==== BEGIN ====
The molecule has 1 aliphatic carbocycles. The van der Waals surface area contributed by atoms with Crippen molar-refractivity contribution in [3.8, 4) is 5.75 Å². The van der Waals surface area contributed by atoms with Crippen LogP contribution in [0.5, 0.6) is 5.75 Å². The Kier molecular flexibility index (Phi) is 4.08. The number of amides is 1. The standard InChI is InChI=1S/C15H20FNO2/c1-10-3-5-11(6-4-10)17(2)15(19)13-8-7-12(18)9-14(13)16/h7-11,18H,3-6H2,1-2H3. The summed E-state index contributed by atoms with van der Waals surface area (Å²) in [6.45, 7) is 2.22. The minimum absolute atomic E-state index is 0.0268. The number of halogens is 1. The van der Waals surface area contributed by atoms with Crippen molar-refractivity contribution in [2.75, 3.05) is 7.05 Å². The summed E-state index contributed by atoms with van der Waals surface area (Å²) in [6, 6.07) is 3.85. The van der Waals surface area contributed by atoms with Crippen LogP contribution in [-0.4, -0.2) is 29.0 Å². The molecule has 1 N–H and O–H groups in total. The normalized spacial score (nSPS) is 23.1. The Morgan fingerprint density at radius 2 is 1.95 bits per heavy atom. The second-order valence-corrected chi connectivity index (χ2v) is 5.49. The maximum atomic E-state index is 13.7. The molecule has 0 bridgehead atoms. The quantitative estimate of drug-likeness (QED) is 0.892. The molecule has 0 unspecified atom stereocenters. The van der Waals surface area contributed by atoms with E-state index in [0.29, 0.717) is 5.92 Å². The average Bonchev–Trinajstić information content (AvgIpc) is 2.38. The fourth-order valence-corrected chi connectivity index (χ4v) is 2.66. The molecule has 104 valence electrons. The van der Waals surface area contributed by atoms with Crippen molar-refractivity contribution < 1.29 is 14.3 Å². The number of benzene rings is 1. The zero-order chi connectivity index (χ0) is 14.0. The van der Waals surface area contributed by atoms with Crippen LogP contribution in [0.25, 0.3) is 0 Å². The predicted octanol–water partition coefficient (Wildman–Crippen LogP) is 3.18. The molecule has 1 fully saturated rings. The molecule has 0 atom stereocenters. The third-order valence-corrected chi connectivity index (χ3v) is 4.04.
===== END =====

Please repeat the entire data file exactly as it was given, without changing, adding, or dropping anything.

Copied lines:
The molecule has 1 aliphatic carbocycles. The van der Waals surface area contributed by atoms with Crippen molar-refractivity contribution in [3.8, 4) is 5.75 Å². The van der Waals surface area contributed by atoms with Crippen LogP contribution in [0.5, 0.6) is 5.75 Å². The Kier molecular flexibility index (Phi) is 4.08. The number of amides is 1. The standard InChI is InChI=1S/C15H20FNO2/c1-10-3-5-11(6-4-10)17(2)15(19)13-8-7-12(18)9-14(13)16/h7-11,18H,3-6H2,1-2H3. The summed E-state index contributed by atoms with van der Waals surface area (Å²) in [6.45, 7) is 2.22. The minimum absolute atomic E-state index is 0.0268. The number of halogens is 1. The van der Waals surface area contributed by atoms with Crippen molar-refractivity contribution in [2.75, 3.05) is 7.05 Å². The summed E-state index contributed by atoms with van der Waals surface area (Å²) in [6, 6.07) is 3.85. The van der Waals surface area contributed by atoms with Crippen LogP contribution in [-0.4, -0.2) is 29.0 Å². The molecule has 1 N–H and O–H groups in total. The normalized spacial score (nSPS) is 23.1. The Morgan fingerprint density at radius 2 is 1.95 bits per heavy atom. The second-order valence-corrected chi connectivity index (χ2v) is 5.49. The maximum atomic E-state index is 13.7. The molecule has 0 bridgehead atoms. The quantitative estimate of drug-likeness (QED) is 0.892. The molecule has 0 unspecified atom stereocenters. The van der Waals surface area contributed by atoms with E-state index in [0.29, 0.717) is 5.92 Å². The average Bonchev–Trinajstić information content (AvgIpc) is 2.38. The fourth-order valence-corrected chi connectivity index (χ4v) is 2.66. The molecule has 104 valence electrons. The van der Waals surface area contributed by atoms with Crippen molar-refractivity contribution < 1.29 is 14.3 Å². The number of benzene rings is 1. The zero-order chi connectivity index (χ0) is 14.0. The van der Waals surface area contributed by atoms with Crippen LogP contribution in [0.25, 0.3) is 0 Å². The predicted octanol–water partition coefficient (Wildman–Crippen LogP) is 3.18. The molecule has 1 fully saturated rings. The molecule has 0 atom stereocenters. The third-order valence-corrected chi connectivity index (χ3v) is 4.04.